Coaching Cultures


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Coaching Cultures

  1. 1. Coaching Culture:what is it and how would youbring it into your organisation? © PB Coaching
  2. 2. Coaching Culture: what is it and how would you bring itinto your organisation?Until recently business and executive coaching has been focused on 1:1 coachingof senior executives. Whilst this 1:1 focus remains important it is increasingly beingseen as a rather limited form of intervention. Organisations are more and moreseeking to introduce coaching to the whole organisation under the heading ofcoaching culture. However, though a coaching culture is becoming viewed as agood thing to have, there is often less clarity about what it is! Hence the title of thisintroduction to coaching culture: what is it and how would you bring it into yourorganisation?Clutterbuck and Megginson (2005) offer a useful definition of coaching culture:“Coaching is the predominant style of managing and working together, and wherea commitment to grow the organisation is embedded in a parallel commitment togrow the people in the organisation” (p.19)Organisations are investing in developing coaching cultures because theyanticipate the following benefits • A constant focus on high performance • Decision making rooted in the knowledge and skills of the most appropriate people • The continuous, ongoing development of people at all levels of the organisation • A positive impact on peoples’ morale, motivation and engagement with the organisationA coaching culture has the following attributes: • There is a strong business case for coaching: it is integral to achieving the organisations key objectives • Coaching is integrated into the organisations policies and procedures (e.g. leadership development, recruitment, performance management) • The senior management team and managers at every level demonstrate their commitment to coaching (e.g. by being coached and coaching others) and receive feedback on the quality of their coaching (e.g. as an aspect of 360 degree feedback processes) © PB Coaching 2
  3. 3. • Coaching mindset, principles and skills permeate all relationships throughout the organisation (e.g. managers use coaching skills with their direct reports; colleagues engage in coaching conversations with each other)The creation of a coaching culture is still an aspiration in that no organisations haveattained all its attributes. However Clutterbuck and Megginson (2005; 2006) offer auseful framework for considering the stages of development of coaching cultures(Nascent; Tactical; Strategic; Embedded) that can be useful as ‘diagnostic’ for anorganisation seeking to understand what elements of a coaching culture they havein place, and what/how to further developDeveloping a coaching culture in your organisationDeveloping a coaching culture will involve a substantial investment of recourses(financial, time, etc.) therefore the first question for any organisation must be whytake this journey? What are you seeking to achieve and is creating a coachingculture the appropriate way to achieve it? If it is agreed that developing a coachingculture is the way forward then ‘buy in’ from the senior management team is vital todrive the initiative, as it will affect every aspect of the organisationThe metaphor of a journey may be quite helpful in planning the way forward as itinvites consideration of where you are now and what are the steps to take on theroute? The Clutterbuck and Megginson framework is quite useful here. It can also behelpful to separate out and consider some of the elements of creating such aculture. For example one might expect to have established or establish: • The business case for bringing in a coaching culture • Top team ‘buy-in’ and commitment to introducing a coaching culture • The integration of coaching into organisational policies and procedures • The means by which coaching behaviour is going to be measured and rewarded • 1:1 coaching of senior executives and managers, perhaps by external coaches • Team coaching for the senior management team • Senior executives and managers coaching other personnel in the organisation • Accredited training of a cadre of internal coaches to a professional level as a resource for the organisation © PB Coaching 3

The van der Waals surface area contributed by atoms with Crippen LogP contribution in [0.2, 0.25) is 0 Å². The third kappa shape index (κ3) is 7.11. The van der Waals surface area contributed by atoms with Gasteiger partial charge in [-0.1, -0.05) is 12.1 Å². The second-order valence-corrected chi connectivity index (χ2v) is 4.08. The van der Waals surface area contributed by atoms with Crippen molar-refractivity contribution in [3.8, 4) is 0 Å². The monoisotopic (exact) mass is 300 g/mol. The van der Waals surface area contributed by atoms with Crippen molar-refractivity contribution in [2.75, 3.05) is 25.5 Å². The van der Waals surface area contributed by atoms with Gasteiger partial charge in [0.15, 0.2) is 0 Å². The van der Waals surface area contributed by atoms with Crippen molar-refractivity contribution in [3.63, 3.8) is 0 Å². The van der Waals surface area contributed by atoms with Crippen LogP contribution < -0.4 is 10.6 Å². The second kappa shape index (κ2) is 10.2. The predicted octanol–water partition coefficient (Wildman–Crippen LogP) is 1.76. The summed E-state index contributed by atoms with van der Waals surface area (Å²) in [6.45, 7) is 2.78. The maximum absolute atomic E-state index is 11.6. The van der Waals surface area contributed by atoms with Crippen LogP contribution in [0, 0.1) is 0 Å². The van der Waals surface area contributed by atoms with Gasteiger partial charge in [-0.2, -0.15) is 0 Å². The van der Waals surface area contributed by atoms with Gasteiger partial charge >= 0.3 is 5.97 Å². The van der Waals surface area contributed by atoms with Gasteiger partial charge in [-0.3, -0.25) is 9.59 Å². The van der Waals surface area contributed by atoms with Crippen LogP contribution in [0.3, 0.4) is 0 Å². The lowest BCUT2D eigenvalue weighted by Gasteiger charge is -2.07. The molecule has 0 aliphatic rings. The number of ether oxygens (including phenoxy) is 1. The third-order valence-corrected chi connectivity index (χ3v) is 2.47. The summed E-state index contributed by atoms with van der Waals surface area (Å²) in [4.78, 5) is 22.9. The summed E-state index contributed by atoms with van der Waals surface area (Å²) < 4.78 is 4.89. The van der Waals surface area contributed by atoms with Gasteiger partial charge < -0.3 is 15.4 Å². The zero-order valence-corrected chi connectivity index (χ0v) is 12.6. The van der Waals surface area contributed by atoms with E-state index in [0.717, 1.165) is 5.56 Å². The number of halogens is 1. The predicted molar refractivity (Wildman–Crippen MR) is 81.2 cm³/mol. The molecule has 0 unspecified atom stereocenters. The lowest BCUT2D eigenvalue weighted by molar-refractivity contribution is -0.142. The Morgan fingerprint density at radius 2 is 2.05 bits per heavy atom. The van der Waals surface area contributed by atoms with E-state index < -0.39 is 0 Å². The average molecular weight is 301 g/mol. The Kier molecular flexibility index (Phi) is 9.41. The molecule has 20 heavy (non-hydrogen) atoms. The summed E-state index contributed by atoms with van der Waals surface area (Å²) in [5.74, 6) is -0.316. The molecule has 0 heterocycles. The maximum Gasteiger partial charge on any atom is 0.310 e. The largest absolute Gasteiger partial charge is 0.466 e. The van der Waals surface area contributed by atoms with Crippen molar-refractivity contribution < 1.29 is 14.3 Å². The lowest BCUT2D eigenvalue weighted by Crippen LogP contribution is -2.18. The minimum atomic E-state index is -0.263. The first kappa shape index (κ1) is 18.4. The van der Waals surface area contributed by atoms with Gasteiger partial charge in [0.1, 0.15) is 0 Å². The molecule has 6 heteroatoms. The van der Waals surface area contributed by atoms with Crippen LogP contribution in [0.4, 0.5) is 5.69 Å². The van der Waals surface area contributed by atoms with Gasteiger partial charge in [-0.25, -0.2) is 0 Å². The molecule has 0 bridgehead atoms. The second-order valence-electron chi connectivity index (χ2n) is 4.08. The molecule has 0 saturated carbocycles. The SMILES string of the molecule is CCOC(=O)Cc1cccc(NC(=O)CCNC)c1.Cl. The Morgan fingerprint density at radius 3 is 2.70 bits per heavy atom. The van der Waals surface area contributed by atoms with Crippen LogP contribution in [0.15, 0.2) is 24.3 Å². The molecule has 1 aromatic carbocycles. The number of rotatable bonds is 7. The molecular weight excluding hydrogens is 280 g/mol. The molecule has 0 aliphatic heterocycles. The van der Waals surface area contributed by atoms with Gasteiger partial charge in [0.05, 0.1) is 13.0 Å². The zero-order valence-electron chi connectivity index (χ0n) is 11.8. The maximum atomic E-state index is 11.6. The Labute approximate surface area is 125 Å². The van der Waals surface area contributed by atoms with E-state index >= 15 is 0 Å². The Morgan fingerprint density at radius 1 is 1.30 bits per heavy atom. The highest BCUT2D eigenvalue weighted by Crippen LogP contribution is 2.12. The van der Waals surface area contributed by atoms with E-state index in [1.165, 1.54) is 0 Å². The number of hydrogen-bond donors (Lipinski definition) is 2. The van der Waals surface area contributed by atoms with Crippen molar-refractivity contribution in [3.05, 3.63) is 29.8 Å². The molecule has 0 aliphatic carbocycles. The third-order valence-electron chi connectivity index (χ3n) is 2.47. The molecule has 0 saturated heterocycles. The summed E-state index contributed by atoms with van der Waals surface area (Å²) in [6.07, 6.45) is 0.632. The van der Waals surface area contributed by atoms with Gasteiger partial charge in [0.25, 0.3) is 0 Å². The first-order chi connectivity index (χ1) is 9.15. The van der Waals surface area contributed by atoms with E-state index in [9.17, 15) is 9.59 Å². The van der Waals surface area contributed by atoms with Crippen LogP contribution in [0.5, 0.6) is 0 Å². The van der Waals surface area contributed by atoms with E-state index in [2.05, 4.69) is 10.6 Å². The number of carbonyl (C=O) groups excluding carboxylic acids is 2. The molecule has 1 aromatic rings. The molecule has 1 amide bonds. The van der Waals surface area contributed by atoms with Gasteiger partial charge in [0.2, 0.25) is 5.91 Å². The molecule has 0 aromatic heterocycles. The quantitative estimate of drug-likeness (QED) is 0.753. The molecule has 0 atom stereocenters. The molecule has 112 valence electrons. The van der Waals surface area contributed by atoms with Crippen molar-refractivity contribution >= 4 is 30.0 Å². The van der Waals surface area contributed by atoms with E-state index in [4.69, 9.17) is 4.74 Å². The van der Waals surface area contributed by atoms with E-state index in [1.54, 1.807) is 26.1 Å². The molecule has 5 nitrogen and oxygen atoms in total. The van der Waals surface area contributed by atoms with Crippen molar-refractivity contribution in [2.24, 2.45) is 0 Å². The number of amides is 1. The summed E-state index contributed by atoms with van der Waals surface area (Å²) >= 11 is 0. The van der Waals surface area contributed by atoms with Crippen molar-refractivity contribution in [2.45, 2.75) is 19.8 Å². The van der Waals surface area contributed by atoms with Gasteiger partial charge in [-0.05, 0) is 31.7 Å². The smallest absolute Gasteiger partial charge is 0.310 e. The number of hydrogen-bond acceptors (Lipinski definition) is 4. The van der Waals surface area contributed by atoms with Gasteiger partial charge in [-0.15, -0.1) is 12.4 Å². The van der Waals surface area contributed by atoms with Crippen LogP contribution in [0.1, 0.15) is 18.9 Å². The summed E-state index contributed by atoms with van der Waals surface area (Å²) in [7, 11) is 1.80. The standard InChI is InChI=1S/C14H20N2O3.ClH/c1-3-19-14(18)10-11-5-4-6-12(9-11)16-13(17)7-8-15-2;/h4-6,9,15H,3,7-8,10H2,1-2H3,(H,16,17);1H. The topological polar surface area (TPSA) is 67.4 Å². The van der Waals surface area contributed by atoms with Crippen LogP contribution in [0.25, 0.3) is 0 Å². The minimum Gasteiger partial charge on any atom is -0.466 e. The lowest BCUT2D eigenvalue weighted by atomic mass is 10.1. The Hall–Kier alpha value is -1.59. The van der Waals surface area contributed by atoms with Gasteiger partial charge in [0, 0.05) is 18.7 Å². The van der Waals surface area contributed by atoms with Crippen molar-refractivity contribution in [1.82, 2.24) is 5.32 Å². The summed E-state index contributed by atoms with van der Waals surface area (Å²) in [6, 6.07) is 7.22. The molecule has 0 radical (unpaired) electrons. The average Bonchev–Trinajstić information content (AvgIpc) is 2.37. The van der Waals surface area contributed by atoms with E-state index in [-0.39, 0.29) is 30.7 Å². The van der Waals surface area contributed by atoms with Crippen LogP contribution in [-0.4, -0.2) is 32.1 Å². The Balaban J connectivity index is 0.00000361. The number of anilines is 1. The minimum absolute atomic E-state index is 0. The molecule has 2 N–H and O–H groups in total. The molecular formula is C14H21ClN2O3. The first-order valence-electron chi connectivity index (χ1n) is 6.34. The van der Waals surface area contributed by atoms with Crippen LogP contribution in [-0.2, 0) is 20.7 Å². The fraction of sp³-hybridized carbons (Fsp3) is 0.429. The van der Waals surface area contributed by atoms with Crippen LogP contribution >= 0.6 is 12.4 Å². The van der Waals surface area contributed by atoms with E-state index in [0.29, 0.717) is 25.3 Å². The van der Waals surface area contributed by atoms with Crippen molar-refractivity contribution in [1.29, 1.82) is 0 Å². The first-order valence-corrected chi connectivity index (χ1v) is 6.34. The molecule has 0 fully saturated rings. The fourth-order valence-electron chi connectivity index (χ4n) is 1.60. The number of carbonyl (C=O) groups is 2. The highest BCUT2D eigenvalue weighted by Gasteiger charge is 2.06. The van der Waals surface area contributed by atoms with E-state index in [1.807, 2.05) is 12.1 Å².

4. 4. • Coaching skills training for managers to enhance their capability in their role, enabling them to have quality coaching conversations with direct reports • Training to enable people across the organisation to have ‘candid conversations’, giving and receiving feedback and engaging in the difficult conversations that may be required to address interpersonal and performance issues (see Crane 2009)Some useful publications on coaching culturesAnderson, M. C., Frankovelgia, C., Hernez-Broome, G. Creating Coaching Cultures:what business leaders expect and strategies to get there. A CCL Research WhitePaper. Centre for Creative LeadershipClutterbuck, D., and Megginson, D. (2005) Making Coaching Work: creating acoaching culture CIPDCrane, T. G., (2010) The Heart of Coaching: using transformational coaching tocreate a high- performance coaching culture F T A PrGarvey, G., Stokes, S., and Megginson, D. (2009) Coaching and Mentoring: theoryand practice SageMegginson, D., and Clutterbuck, D. (2006) Creating a Coaching Culture Industrialand Commercial Training, Vol 38, No 5, 2006, 232-237, Emerald Publishing Group © PB Coaching 4